We will continue to do our best. And we will do so, together.
Welcome back to the Chartwell House happenings! Where you get a closer look inside the classrooms, and at what your child is working on, learning, exploring, creating and building.
Here’s that closer look…
The toddler classrooms have been covering the basics – A, B, C easy as 1, 2, 3. Working on their number and letter recognition.
The Toddler Two classroom has been all about the wildlife and used the children’s interest to work on the numbers 1 to 10. Children are using early math skills throughout their daily routines and activities, this doesn’t mean they are bringing out the calculator during free play, but most children will start to develop an understanding of addition and subtraction through their daily interactions. For example, if a child has two cars, and another child takes one car, the child realizes very fast they are only left with one car. Other math skills may be introduced when walking up steps, counting each step as they go up or down. The activity below with the hedgehog allows the child to see the connection between the number, language and quantity of the number visible – this is 1:1 correspondence – the ability to match an object to the corresponding number and recognize that numbers are symbols to represent quantity.
The Toddler One Classroom have been working on their letters, this week they focused on the letters – S, T, U, V. Stomp. Teeth. Umbrella. Volcano.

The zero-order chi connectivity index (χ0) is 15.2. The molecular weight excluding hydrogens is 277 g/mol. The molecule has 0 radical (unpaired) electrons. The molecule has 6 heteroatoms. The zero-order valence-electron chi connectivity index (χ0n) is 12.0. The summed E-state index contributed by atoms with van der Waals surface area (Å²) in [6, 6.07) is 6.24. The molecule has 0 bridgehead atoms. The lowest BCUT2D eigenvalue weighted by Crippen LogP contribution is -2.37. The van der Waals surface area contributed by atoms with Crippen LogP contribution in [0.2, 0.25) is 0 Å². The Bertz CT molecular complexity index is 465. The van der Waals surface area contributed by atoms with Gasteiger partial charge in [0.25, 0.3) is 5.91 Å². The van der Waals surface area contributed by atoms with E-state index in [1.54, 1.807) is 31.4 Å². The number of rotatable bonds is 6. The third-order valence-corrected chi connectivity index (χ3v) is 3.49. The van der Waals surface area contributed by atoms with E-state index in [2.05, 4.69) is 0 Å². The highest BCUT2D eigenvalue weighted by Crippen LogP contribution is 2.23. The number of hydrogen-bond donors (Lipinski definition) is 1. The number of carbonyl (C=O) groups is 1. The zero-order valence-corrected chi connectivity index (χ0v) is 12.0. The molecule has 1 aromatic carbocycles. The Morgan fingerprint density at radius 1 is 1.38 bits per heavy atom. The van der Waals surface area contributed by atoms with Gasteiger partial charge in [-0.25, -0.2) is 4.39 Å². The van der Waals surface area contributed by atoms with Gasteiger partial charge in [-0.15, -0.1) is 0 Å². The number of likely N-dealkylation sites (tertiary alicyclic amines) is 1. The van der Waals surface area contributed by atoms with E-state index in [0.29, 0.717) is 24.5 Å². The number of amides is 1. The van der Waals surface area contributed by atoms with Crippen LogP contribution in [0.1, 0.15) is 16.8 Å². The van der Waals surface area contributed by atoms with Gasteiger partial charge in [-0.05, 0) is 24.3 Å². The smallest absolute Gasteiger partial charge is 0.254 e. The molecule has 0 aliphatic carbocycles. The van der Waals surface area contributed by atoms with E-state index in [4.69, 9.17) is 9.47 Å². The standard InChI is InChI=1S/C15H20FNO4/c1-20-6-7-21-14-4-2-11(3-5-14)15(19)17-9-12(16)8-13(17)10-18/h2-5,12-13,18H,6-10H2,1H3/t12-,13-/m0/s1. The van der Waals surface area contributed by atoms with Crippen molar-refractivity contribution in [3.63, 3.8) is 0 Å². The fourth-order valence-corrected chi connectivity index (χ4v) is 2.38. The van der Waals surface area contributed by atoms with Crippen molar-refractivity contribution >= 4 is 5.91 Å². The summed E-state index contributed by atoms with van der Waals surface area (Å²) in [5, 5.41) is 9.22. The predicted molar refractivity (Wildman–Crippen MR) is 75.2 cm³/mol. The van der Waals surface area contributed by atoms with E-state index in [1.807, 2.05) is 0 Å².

Toddlers can start recognizing sounds and letters by introducing educational music – our go to is, Jolly Phonics. This is a fun approach to teaching literacy through synthetic phonics. Each day our four classrooms will listen to, follow along with, or sing-along to jollies that help them learn the sound of each letter. The Toddler One classroom along with the sound of the letter, worked with items that started with the letters of the week.
As the children move into Preschool, they continue to learn both number and letter recognition and skills, but the activities and learning process changes according to each child’s development. New math skills will be introduced, writing and tracing numbers and letters will become of interest, and some will even work towards writing their name before heading off to JK.
Along with literacy and numeracy skills, comes creativity. Allowing children to express themselves through art allows them to develop motor skills, builds confidence and self-esteem, accelerates brain development, reduces stress, and supports language development. Arts and crafts can encourage self-expression and decision making and will help develop a child’s imagination and emotional understanding.
And when you work this hard – You play harder.
That’s a wrap on the happenings.
And incase you missed it – we had a special visitor this week at the house – a wandering lonesome Turkey.